A stroll through history with Count Venceslao Lanza

Prince Francesco Lanza Spinelli di Scalea (1834-1919), Mondello, Sicily
Perhaps many aristocrats are somewhat like Virginia Woolf’s Orlando, the fictional scion of an English estate with a grant of eternal life, to the extent that they see themselves as living along an arc of the whole known expanse of family history, sufficiently insulated from the dislocations of poverty, migration, violence and illiteracy that are likely to disrupt knowledge of previous generations.

In reading authors through the ages, we may form a circle of virtual literary friendships not entirely unlike community of people from the past that is a given for Count Venceslao Lanza.  Starting around the turn of the millennium in the year 1000 C.E., he knows many characters in his family history in novelistic detail.

I had met with Venceslao Lanza’s thirteenth-century ancestor, Galvano Lanza (d. 1268), in writing my dissertation on one of his associates, the nobleman vilified as a “terrible tyrant” in Dante’s Inferno, Ezzelino da Romano, and his sister, Cunizza, glorified in Dante’s Heaven.  Galvano Lanza owed his good political fortunes to kinship with Bianca, a wife of Emperor Frederick II (d. 1250).  According to a propagandistic medieval chronicle of the city of Padua, the emperor gave the sister of Galvano Lanza to Ezzelino in marriage, but not long afterward, in 1244, Ezzelino imprisoned Lanza after procuring an annulment from the sister.  Lanza was forced to repay a large sum of money, said to have been stolen from the city of Padua during his tenure there as podestà.  The chronicler includes this tale among his polemics against Ezzelino’s violations of the tacit social code for respecting kinship ties.[1]  In my travels in Italy, I have found that a surprising number of people from the Veneto today recognize the name of Ezzelino with horrified familiarity that seems above and beyond the compulsory high school Dante curriculum. 

After an earthquake destroyed the city of Noto in Sicily in 1693, the civic government turned to Giuseppe Lanza, the Duke of Camastra (1630-1708), to lay plans for the reconstruction.  He died before seeing the full realization of the city that is now a UNESCO world heritage site,[2] not to mention the glimmering backdrop of Antonioni’s L’avventura (1960).  There is little to see today of Giuseppe Lanza’s planning in the small city of Santo Stefano di Camastra, although it is said to have been the calling card that caused the city of Noto to choose him;[3] however, the historic center of Santo Stefano di Camastra is a lovely place to shop for ceramics, after an improbably steep climb from the train station (I think arrival by bus is more convenient).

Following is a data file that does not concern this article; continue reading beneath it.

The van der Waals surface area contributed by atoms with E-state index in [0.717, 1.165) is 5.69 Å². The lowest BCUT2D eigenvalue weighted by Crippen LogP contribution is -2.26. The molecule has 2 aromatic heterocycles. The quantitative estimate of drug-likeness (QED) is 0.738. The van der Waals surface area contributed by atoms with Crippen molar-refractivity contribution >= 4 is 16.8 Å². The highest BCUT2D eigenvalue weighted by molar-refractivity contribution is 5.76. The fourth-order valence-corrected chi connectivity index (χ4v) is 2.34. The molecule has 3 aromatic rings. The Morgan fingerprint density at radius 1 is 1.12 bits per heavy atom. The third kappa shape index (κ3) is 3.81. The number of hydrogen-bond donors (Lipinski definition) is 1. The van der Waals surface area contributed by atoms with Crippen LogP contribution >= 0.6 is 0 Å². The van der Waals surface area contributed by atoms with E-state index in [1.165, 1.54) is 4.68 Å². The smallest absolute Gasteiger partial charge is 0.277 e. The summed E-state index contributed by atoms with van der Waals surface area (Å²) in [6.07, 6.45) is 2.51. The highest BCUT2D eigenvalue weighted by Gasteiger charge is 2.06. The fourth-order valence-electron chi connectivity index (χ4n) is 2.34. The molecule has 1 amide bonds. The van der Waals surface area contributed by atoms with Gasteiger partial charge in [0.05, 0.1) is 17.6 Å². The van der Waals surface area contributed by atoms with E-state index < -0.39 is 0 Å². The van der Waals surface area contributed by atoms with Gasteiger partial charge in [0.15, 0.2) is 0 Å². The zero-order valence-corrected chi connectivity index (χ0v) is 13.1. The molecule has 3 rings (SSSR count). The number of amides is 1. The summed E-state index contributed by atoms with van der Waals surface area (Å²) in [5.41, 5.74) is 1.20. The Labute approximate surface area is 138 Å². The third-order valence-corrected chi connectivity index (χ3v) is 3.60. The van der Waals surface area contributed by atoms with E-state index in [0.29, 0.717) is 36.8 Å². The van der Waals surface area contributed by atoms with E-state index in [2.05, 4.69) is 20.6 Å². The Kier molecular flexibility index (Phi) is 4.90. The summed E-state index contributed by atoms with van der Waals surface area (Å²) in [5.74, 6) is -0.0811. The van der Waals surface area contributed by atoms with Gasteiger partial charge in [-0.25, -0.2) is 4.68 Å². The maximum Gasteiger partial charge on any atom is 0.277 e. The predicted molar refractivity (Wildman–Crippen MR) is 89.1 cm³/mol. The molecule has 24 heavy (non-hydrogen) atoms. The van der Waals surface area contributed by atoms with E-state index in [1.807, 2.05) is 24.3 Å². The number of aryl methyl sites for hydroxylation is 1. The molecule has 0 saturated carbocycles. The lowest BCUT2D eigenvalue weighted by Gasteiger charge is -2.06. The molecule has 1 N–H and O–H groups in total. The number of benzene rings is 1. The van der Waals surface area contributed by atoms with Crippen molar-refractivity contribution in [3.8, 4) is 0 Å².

Count Lanza’s paternal grandfather heard Richard Wagner play a long concert of variations on the overture to his newly completed opera, Parsifal, during the maestro’s visit to Palermo in 1881.  At the end of the concert someone dared to applaud, and Wagner, offended, began the entire concert over again and played it in its entirety.[4]  Count Lanza’s grandfather used to say: “That was the first and last time I ever listened to Wagner.”  While completing Parsifal, Wagner strolled in the gardens of the Villa Tasca, a Lanza estate that was part of the dowry when Lucio Tasca married Beatrice Lanza di Trabia e di Butera in 1860.  Tasca became the Duke of Camastra in the bargain.  Today, at the Tasca d’Almerita terroir in Regaleali, Venceslao Lanza’s in-laws produce a wine named Cygnus after the swans Wagner saw in the Tasca gardens at the villa in Palermo, still in the family, with some rooms available for summer rental.

Twenty minutes on a city bus today from Palermo brings you to the exuberant beach at Mondello, with sky blue waters, creamy sand, some areas cordoned off for private subscribers, vast public tracts for everyone to sunbathe, play and swim, and open air cafes.  On each end of the hemispheric beach is a rocky mountain in the distance, and parallel to the beach is a half-ring of turn-of-the-twentieth-century villas, like variations on a theme.  It is difficult to imagine that, until the late nineteenth century, this very area was an insalubrious swamp, associated with malarial outbreaks.  Starting around 1864, Prince Francesco Lanza Spinelli di Scalea (1834-1919) led the civic project to transform the area by draining the swamp, achieving the needed civic consensus, developing the urban plans, raising the funds, hiring the professionals, and commissioning the tram from the city.[5]